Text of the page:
In the attic of his grandfather’s house, boxes with books were piling up. Rummaging in those boxes, young Nicolas Chapel found "Demian" by Hermann Hesse. "I was six or seven at the time", the French allrounder remembers. "The character of Max Demian was fascinating to me, expressing his thoughts freely in a way I was not able to express myself at the time. When searching for a name for my music, I wanted to name the songs, they are my little 'Demians'", Chapel explains. "They help me understanding my place in the world".
On the highly praised debut "Building An Empire“ (2008), all "Demians" stem from the brains of Nicolas Chapel, who played all the instruments himself and produced the record in his own bedroom. The album received a surprisingly positive echo in the press and among his fellow musicians. After creating a real live band with Gaël Hallier on the drums and Antoine Pohu playing bass guitar, Chapel went on tour throughout Europe multiple times, including tours with Marillion, Anathema and Porcupine Tree.
Following these successful beginnings, and having been an introverted loner most of his life, Chapel then decided to take some time off of this sudden exposure. "The making of the live band started taking over my life, so I wanted to go back to why I had started making music in the first place".
It's in Normandy, north western France, that he found the perfect place for creating at peace, in a house near the sea. Locking himself up, Chapel once again recorded the album by himself. "This time I wanted to get my own sound. I chose only real instruments, there are no samples on „Mute“. I played the cello, double bass, violin, drums, mellotron and piano. With real instruments the record has more character. I was not afraid of trying things that were new to me".
The fact that he plays so many instruments, Chapel explains as such: "In a band context you're often stuck with having to compromise the music with the egos. But the way I see music is like writing a book: it would not be better if one author picked the verbs and another one the adjectives". His lyrics he sees as a way of dealing with problems and finding his way out of them. "They are no therapy, I don’t try to heal anything, my songs help me to find a balance and live with my wounds".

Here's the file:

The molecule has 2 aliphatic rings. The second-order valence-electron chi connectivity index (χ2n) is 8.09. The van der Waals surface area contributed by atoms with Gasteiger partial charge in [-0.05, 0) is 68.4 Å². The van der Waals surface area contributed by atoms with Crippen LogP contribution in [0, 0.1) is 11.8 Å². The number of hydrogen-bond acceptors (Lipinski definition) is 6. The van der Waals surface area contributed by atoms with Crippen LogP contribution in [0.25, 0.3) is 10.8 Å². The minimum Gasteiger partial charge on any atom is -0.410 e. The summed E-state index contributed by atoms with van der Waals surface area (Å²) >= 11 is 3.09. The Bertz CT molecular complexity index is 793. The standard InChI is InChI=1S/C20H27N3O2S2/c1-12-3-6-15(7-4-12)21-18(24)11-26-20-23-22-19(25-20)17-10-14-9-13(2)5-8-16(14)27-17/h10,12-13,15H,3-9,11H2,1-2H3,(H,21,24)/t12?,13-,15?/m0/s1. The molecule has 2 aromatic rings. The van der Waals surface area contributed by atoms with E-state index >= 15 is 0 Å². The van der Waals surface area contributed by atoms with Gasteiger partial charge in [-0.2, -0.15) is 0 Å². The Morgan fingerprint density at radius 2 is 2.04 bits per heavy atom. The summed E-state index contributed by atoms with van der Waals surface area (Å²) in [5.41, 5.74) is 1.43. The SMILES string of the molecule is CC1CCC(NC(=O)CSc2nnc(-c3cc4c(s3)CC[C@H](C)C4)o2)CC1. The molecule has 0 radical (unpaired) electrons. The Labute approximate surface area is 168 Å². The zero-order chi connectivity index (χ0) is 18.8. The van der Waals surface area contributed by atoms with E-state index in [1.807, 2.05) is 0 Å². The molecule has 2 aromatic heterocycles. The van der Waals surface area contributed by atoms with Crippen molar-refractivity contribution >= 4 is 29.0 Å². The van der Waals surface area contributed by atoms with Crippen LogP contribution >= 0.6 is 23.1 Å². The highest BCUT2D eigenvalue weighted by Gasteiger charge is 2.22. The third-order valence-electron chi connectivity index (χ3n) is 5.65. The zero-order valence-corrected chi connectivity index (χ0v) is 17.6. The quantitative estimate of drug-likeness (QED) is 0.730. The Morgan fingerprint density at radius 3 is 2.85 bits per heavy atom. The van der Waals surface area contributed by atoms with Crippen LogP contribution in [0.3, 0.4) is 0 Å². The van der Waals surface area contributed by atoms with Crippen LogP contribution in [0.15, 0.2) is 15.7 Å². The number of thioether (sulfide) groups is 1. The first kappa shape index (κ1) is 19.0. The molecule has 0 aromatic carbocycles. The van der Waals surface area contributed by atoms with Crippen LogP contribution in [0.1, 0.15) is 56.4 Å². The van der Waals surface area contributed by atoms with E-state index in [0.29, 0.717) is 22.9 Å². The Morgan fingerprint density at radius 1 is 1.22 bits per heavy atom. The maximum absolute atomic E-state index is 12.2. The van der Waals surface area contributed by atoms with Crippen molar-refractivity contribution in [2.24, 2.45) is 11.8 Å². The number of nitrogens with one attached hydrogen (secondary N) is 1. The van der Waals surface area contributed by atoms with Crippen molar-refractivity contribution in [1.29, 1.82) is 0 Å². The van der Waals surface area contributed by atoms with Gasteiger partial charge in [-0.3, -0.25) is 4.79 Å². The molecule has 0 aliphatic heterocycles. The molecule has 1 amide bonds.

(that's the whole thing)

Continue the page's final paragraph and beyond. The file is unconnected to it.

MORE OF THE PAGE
As a little boy, Nicolas borrowed the vinyls of his older brother. "He owned albums by lots of artists from The Beatles to Metallica. My influences are diverse, reaching from Tori Amos and Radiohead to Ambient music", he says. "Mute" contains nine songs that range from raw Alternative to orchestral parts and poetic sounds, but the focus is always on the song. "I wanted the record to reflect my strengths as well as my weaknesses, so it doesn't sound as pleasing and nice as the first record did. I tracked almost everything just with one or two takes for each instrument and vocals, keeping the rawness and sometimes even the mistakes just to confront myself to who I really am", Nicolas reveals.
"Swing Of The Airwaves" is a song that deals with the idea that every human is an antenna, receiving and transmitting information throughout his life, making everyone unique and yet a part of the world. "Feel Alive“ deals with the numbness, and the anger of wasting your time because of something out of your control. "One of the songs I'm most proud of is called "Hesitation Waltz“, a huge crescendo starting from very quiet vocals and drums, and ending in a wall of guitar feedbacks with pounding drums until the very end. It's my way of putting in a song all the everyday noise everyone experiences, human contact slowly disappearing from everyday's life. I hope that while listening to this record, people will mute the noise of the outside world and find some sincerity back".
The album ends with "Falling From The Sun“, Chapel's ode to music. "It is based on three piano chords. I like it when it takes only a few notes to leave you wandering in your thoughts all day long". The humble Frenchman prefers to let his Demians speak for themselves instead of putting himself in the spotlight. "I want people to listen to the song, not to me".